Under a terse decree signed by the president on 7 May and published in the official gazette yesterday, “professional journalists who cover crime” are among the many categories of citizens now allowed to carry firearms in public. The other categories include lawyers, traffic police officers and “residents of rural areas.”
This surprise decision, which was not preceded by any consultation with organizations that represent Brazil’s media, followed an earlier decree that Bolsonaro signed on 15 January, a few days after being sworn in. It loosened the rules for acquiring firearms but did not authorize their carriage in public, one of his leading campaign promises.
“This decision sets a dangerous precedent and does nothing to resolve the security problems that many Brazilian journalists face,” said Emmanuel Colombié, the head of RSF’s Latin America desk. “It is with the tools they use to communicate, not with firearms, that journalists fulfil their heavy responsibility to report the news.”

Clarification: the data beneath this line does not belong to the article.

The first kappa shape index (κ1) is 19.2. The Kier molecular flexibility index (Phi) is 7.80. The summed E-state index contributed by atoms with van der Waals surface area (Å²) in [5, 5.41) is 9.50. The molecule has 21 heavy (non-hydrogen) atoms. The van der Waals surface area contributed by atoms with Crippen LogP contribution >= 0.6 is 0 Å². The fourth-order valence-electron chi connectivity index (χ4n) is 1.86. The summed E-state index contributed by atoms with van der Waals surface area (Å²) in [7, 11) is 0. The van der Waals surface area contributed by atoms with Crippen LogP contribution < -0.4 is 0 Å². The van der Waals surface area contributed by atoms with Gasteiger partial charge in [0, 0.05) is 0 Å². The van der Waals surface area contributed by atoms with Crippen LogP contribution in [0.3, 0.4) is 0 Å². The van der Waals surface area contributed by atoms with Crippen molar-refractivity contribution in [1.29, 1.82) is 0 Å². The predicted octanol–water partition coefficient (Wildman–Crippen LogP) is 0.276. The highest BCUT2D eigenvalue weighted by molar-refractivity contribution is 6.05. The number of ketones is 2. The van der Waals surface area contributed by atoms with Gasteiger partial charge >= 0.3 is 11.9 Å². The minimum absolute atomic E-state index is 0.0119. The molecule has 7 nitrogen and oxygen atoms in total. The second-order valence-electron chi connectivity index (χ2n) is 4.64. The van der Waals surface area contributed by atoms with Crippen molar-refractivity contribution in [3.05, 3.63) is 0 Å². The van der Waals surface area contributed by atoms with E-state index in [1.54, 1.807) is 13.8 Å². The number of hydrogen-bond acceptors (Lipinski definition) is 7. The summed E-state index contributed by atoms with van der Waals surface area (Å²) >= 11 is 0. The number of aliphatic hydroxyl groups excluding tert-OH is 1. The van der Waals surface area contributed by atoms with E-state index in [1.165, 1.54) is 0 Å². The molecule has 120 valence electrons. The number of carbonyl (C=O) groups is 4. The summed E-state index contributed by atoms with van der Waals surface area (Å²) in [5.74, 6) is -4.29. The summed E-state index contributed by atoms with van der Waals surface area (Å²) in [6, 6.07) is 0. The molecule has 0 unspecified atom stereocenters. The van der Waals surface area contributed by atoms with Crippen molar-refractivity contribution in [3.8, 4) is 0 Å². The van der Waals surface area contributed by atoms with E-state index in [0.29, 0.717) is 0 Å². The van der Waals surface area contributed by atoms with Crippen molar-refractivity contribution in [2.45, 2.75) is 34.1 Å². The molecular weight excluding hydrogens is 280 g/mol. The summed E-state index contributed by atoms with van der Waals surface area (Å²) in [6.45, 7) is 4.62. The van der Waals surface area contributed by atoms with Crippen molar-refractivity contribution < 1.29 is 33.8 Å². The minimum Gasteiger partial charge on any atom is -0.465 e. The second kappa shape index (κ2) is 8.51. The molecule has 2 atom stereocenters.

Four journalists were murdered in Brazil in 2018, amid an increase in the vulnerability of independent reporters covering stories linked to corruption, public policy and organized crime in small and mid-sized towns.
Bolsonaro’s government has been fuelling a climate of mistrust and confrontation with the media ever since it took office. RSF urges the authorities to focus their efforts on preventing the risks linked to coverage of sensitive subjects, and on reinforcing state mechanisms for protecting journalists.
According to the US-based Institute for Health Metrics and Evaluation, Brazil had more firearm deaths in 2016 than any other country in the world, including the United States, India and Mexico.